Weekly Columns
Rubbing elbows with the peasants PDF Print E-mail

OUT & ABOUT

By Gayle Van Vooren, Editor

Slip on your peasant clothing, grab your tankard, and head to the field. So, where are we going? To the Renaissance Festival in Shakopee, of course.
This is quite a fair - festival - step back in time - riveting experience. It caught me by surprise, as so many visitors were also dressed in the Elizabethan and other garb out of history books. It would have been better to have strapped on some jewels, add a flash of silk, or go barefoot in a cotton dress.
This Festival is literally in a field near Shakopee. But the stages, market places, and ambiance of the place takes one back to the days of yore. And by the end of a long day, we smelled like the days or yore - for we had acquired dirt in the most unusual places.
Puke N’ Snot are back in business, after the death of the original Snot a couple years ago. They are as bawdy and raucous as ever - a show that children should not attend. Their adult humor is on the edge of too much - and yet they were riveting at the same time.
We also witnessed the Jousting that is shown several times a day, cheering on our favorite as each turn was made. The Danger Committee was just plain exciting, as they tossed daggers through the air, and finally split a cucumber on the arm of a man while he spun on a cylinder.
The Sisters of the Sahara gave a splendid performance of belly dancing - the crowd cheering them on. And performers throughout the festival kept the large crowd very interested with magic acts, juggling, puppets and singing. There was something going on every where we looked.
The vendors had a great sampling of merchandise to buy. The gals I was with were entranced with all of the jewelry, and yes, we brought a little home with us. There was pottery of every color imaginable, clothing from the days of Knights and Ladies to purchase, leather goods, swords and knives, silks, candles and perfumes.
The day we went was touted as the Royal Ale festival, which meant that beer was in abundance. It doesn’t matter if we had any or not - for most were holding a tankard of ale during the festival.
One does not go hungry at the Renaissance Festival. We tried many of the items that were on the menu, and a favorite was the deep-fat-fried green beans. They had a special coating on them that made them delicious. We also enjoyed cheese curds, chicken on a stick, gyros, meat pies and fresh squeezed lemonade. The food was fresh, very tasty and tables were scattered here and there for resting pleasure.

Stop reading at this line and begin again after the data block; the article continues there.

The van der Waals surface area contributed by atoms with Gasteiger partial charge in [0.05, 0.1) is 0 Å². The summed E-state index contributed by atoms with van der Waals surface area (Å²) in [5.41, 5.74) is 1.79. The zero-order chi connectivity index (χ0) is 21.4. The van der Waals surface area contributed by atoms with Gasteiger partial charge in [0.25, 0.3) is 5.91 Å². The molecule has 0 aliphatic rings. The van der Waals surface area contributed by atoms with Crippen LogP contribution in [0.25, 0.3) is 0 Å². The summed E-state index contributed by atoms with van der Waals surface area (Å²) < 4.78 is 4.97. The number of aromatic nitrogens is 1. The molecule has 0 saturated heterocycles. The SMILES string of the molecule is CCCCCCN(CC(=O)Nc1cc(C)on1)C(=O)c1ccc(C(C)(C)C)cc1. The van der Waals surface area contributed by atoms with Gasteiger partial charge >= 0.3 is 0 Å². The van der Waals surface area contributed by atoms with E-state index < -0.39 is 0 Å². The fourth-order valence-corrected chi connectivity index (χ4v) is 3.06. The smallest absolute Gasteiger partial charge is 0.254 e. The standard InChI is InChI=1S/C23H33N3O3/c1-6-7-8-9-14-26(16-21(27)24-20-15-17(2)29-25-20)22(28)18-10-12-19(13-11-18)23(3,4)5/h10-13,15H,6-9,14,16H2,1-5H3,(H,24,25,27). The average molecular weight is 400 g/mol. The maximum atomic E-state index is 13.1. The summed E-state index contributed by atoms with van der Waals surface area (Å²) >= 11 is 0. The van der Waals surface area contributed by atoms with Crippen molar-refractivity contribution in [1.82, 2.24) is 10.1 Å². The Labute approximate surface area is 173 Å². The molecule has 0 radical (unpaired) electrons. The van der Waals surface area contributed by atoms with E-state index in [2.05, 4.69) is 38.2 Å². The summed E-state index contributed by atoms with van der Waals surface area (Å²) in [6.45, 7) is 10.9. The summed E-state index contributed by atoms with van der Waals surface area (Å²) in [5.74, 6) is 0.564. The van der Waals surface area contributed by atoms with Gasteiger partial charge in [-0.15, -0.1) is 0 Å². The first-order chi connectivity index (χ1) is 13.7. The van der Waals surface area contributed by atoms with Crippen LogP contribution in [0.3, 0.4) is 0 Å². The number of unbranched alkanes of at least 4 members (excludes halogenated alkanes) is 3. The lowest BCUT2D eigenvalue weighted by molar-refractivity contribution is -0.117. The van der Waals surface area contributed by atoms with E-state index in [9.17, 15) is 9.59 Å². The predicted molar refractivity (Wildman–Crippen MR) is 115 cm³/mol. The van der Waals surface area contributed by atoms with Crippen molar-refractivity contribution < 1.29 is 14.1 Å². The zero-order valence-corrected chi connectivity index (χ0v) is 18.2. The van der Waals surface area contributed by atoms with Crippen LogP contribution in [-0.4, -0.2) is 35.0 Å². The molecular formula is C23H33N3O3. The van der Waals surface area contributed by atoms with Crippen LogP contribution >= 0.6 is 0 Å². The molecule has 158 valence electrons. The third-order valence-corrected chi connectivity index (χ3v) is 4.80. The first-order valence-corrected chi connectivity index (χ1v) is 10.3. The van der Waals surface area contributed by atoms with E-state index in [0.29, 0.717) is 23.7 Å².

The Festival is open every weekend through October 4, with a Friday festival thrown in on October 2.  This is the place to go for 16 stages of live entertainment, 275 marketplace merchants selling their wares, and food and drink fit for a King - plus street entertainment that catches one’s fancy.
Just go to www.renaissancefest. for more information. And if you do go, don’t plan to wear something good. A day of rubbing elbows with the peasants is a very dirty affair.

 
The 57 cent church PDF Print E-mail

ODDS AND ENDS

By Jon Guttormsson

A little girl stood near a small church from which she had been turned away because it was 'too crowded.'
'I can't go to Sunday School,' she sobbed to the pastor as he walked by.
Seeing her shabby, unkempt appearance, the pastor guessed the reason and, taking her by the hand, took her inside and found a place for her  in the Sunday school class. The child was so happy that they found room for her, and she went to bed that night thinking of the children who have no place to worship Jesus.
Some two years later, this child lay dead in one of the poor tenement buildings. Her parents called for the kindhearted pastor who had befriended their daughter to handle the final arrangements.
As her poor little body was being moved, a worn and crumpled red purse was found which seemed to have been rummaged from some trash dump.
Inside was found 57 cents and a note, scribbled in childish handwriting, which read: 'This is to help the little church grow bigger so more children can go to Sunday School.'
For two years she had saved for this offering of love.
When the pastor tearfully read that note, he knew instantly what he would do. Carrying this note and the cracked, red pocketbook to the pulpit, he told the story of her unselfish love and devotion.
He challenged his deacons to get busy and raise enough money for the larger building.
But the story does not end there...
A newspaper learned of the story and published it. It was read by a wealthy realtor who offered them a parcel of land worth many thousands.
When told that the church could not pay so much, he

offered to sell it to the little church for 57 cents.
Church members made large donations. Checks came from far and wide.
Within five years the little girl's gift had increased to $250,000.00 — a huge sum for that time (near the turn of the century).
Her unselfish love had paid large dividends.
When you are in the city of Philadelphia , look up Temple Baptist Church) , with a seating capacity of 3,300. And be sure to visit Temple University, where thousands of students are educated.
Have a look, too, at the Good Samaritan Hospital and at a Sunday School building which houses hundreds of beautiful children, built so that no child in the area will ever need to be left outside during Sunday school time.
In one of the rooms of this building may be seen the picture of the sweet face of the little girl whose 57 cents, so sacrificially saved, made such remarkable history. Alongside of it is a portrait of her kind pastor, Dr. Russell H. Conwell, author of the book, 'Acres of Diamonds'.

 
All we have to worry about are deer crossings PDF Print E-mail
You know the drill.
You’re driving along minding your own business when suddenly a deer pops out in front of your car.
Then there’s another, and another. My wife says where there is one, there’s more.
You slam on the brakes to avoid hitting the deer, then you breathe a sigh of relief when you pass them without a collision.
“I don’t know how I missed them,” you tell your friends later.
Well, Minneota native Stefan Sontag had an experience like that recently.
Only it was a bit more unusual.
You see, Stefan is at Camp Buehring Kuwait, in the service.
Stefan wrote his family, “It’s nice being out on the road doing missions because the time flies by.  We are stationed in Kuwait, but our missions are all throughout Iraq. We have been putting plenty of miles on our trucks and each mission brings something new to the table. It’s also nice to see lots of the bases throughout Iraq.”
But one night he and his mates saw a most unusual site.
Instead of “deer” crossing in front of them as they drove at night, their lights revealed three camels crossing the road.
Certainly some of the fellows had to rub their eyes in disbelief.
It’s not easy for fellows from the Midwest to even imagine a camel crossing in front of your vehicle at night.
But there they were, in all their glory, crossing the road as if they owned it, and in no particular hurry.